2 minute read

Psychology and Psychiatry


Since the mid-twentieth century, psychiatry has undergone revolutionary changes in how psychiatrists diagnose patients, how they treat them, and how they evaluate whether a treatment works. These changes have brought with them major advances, especially in the neurosciences. But this history also suggests that psychiatry has lost something as it has narrowed its focus mainly to the brain and psychotropic drugs. Though psychiatrists are now trained to expertly manipulate a patient's drug regimen, they have become increasingly less able to situate a patient's suffering within a psychological and social context, and the doctor-patient interaction is often reduced to a querying and reporting of diagnostically sanctioned symptoms. Psychiatry, long charged with caring for those suffering from largely chronic conditions, has become focused on the diagnosis and cure of disease. This focus may someday bear therapeutic fruit, but until true cures are actually forthcoming it is important that the role of care not be lost. Like many of the shifts that psychiatry has undergone, these concerns are not unique to psychiatry, but are part of larger changes within medicine and the culture in which it is situated.


American Psychiatric Association. Diagnostic and Statistical Manual of Mental Disorders. 1st ed. Washington, D.C.: American Psychiatric Association, 1952.

——. Diagnostic and Statistical Manual of Mental Disorders. 3rd ed. Washington, D.C.: American Psychiatric Association, 1980.

Braslow, Joel. Mental Ills and Bodily Cures: Psychiatric Treatment in the First Half of the Twentieth Century. Berkeley: University of California Press, 1997.

Carlsson, Arvid. "Does Dopamine have a Role in Schizophrenia?" Biological Psychiatry 13 (1978): 3–21.

Gelman, Sheldon. Medicating Schizophrenia: A History. New Brunswick, N.J.: Rutgers University Press, 1999.

Grob, Gerald N. "Origins of DSM-1: A Study in Appearance and Reality." American Journal of Psychiatry 148 (1991): 421–431.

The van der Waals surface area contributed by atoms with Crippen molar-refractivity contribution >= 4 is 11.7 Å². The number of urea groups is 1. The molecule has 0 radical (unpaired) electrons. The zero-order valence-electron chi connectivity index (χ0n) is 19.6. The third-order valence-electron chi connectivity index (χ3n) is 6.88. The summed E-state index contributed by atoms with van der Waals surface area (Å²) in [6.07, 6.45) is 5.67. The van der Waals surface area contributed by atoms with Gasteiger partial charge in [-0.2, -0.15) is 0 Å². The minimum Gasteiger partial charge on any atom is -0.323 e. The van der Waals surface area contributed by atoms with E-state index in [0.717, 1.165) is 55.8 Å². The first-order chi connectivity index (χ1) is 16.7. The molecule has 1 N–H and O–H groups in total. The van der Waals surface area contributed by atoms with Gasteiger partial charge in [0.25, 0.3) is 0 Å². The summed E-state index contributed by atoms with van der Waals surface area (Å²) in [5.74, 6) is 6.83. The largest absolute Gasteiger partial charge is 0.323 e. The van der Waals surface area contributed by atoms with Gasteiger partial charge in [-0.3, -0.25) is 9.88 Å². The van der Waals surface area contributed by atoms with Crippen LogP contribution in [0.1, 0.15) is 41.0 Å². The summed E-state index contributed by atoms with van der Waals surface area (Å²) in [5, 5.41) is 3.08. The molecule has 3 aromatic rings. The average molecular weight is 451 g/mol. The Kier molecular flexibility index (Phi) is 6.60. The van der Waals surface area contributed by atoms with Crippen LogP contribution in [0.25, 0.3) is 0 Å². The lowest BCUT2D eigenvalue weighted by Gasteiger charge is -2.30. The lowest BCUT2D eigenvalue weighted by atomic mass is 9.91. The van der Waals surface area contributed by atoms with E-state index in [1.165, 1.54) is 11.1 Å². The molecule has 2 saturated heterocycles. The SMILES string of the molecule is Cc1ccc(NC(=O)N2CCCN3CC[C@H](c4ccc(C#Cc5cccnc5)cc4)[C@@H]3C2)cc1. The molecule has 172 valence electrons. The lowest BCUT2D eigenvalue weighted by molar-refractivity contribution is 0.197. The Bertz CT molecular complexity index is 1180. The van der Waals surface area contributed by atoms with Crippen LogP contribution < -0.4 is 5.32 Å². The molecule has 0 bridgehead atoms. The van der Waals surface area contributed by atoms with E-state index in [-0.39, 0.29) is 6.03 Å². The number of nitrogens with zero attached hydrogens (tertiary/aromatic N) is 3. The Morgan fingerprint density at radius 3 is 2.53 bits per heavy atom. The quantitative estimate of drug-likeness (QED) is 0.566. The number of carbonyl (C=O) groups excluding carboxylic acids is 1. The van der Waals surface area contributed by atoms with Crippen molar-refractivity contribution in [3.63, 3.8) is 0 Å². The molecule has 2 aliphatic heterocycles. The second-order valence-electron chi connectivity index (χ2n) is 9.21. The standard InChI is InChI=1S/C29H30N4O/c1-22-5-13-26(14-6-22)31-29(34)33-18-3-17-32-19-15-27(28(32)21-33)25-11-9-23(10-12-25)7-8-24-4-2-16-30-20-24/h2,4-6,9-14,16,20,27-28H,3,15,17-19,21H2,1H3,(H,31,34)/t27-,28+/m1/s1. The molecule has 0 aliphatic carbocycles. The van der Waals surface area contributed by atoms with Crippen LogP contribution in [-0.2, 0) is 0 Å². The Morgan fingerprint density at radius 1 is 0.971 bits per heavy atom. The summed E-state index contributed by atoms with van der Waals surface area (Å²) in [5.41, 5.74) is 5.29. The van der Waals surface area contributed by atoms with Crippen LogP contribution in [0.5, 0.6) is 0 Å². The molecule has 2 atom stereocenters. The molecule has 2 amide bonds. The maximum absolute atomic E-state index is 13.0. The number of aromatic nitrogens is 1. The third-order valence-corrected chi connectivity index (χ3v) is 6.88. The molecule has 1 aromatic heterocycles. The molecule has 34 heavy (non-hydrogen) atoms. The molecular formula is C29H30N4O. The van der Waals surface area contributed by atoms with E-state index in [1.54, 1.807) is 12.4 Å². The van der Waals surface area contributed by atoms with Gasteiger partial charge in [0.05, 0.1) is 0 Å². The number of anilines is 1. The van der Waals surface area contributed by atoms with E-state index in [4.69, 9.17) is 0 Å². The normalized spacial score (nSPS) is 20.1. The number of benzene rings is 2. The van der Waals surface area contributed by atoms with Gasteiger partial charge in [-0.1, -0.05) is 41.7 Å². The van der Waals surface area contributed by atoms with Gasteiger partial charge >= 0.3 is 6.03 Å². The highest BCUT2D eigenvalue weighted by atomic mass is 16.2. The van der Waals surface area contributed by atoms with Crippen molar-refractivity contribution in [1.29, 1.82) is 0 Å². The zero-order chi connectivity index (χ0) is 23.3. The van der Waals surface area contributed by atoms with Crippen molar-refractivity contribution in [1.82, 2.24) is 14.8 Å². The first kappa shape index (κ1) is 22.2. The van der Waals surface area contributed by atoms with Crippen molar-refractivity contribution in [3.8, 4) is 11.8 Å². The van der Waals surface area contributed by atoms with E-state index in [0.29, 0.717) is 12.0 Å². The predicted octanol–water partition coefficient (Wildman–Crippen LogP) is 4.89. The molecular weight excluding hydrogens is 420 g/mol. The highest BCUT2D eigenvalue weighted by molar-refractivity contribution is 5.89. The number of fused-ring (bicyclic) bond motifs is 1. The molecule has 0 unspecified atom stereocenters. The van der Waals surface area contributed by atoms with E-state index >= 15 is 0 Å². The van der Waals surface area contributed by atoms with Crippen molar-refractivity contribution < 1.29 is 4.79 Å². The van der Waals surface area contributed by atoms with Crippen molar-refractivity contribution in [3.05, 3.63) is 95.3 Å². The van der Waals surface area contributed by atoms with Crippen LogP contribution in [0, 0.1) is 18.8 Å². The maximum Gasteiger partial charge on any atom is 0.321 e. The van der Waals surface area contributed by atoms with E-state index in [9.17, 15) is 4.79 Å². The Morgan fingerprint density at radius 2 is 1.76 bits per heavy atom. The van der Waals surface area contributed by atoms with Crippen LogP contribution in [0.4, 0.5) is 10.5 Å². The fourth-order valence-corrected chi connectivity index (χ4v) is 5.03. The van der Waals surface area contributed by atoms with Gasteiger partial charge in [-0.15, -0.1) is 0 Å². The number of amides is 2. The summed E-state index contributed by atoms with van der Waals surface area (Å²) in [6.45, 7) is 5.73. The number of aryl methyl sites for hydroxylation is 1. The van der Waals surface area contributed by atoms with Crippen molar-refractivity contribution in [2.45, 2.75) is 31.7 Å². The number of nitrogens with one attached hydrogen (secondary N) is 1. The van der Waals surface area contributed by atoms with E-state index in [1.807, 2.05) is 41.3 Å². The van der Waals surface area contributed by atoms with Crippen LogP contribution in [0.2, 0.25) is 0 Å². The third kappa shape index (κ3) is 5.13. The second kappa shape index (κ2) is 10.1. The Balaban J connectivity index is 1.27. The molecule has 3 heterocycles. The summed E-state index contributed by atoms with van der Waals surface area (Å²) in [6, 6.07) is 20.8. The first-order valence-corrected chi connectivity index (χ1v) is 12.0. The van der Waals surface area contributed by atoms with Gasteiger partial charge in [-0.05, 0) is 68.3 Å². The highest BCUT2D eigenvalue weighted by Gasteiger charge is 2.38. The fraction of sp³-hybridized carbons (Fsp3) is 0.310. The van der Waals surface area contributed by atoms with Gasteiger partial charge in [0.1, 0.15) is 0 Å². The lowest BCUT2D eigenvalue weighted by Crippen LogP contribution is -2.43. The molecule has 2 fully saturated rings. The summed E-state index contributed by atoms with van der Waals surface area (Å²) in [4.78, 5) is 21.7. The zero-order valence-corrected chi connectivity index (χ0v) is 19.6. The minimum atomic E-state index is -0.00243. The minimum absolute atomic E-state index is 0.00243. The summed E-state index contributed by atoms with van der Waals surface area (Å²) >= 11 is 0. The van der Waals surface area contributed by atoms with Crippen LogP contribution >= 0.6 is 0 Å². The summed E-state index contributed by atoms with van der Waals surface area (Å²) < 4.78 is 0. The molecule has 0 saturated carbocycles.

Hale, Nathan G., Jr. The Rise and Crisis of Psychoanalysis in the United States: Freud and the Americans, 1917–1985. New York: Oxford University Press, 1995.

Healy, David. The Antidepressant Era. Cambridge, Mass.: Harvard University Press, 1997.

——. The Creation of Psychopharmacology. Cambridge, Mass.: Harvard University Press, 2002.

Horwitz, Allan V. Creating Mental Illness. Chicago: University of Chicago Press, 2002.

Kutchins, Herb, and Kirk Stuart. Making Us Crazy: DSM: The Psychiatric Bible and the Creation of Mental Disorders. New York: Free Press, 1997.

Le Fanu, James. The Rise and Fall of Modern Medicine. New York: Carroll and Graf, 2000.

Luhrmann, Tanya M. Of Two Minds: The Growing Disorder in American Psychiatry. New York: Knopf, 2000.

Marks, Harry. The Progress of Experiment: Science and Therapeutic Reform in the United States, 1900–1990. New York: Cambridge University Press, 1997.

Metzl, Jonathan. Prozac on the Couch: Prescribing Gender in the Era of Wonder Drugs. Durham, N.C.: Duke University Press, 2003.

Porter, Roy. Madness: A Brief History. New York: Oxford University Press, 2002.

Porter, Roy, and Mark Micale, eds. Discovering the History of Psychiatry. New York: Oxford University Press, 1994.

Shorter, Edward. A History of Psychiatry: From the Era of the Asylum to the Age of Prozac. New York: John Wiley and Sons, 1997.

Valenstein, Elliot S. Blaming the Brain: The Truth about Drugs and Mental Health. New York: Free Press, 1998.

Wilson, Mitchell. "DSM-III and the Transformation of American Psychiatry: A History." American Journal of Psychiatry 150 (1993): 399–410.

Joel T. Braslow

Sarah Linsley Starks

Additional topics

Science EncyclopediaScience & Philosophy: Propagation to Quantum electrodynamics (QED)Psychology and Psychiatry - Psychiatric Diagnosis: From Psychosis To The "psychopathology Of Everyday Life", Therapeutics: From Behavioral Control To Biological Disease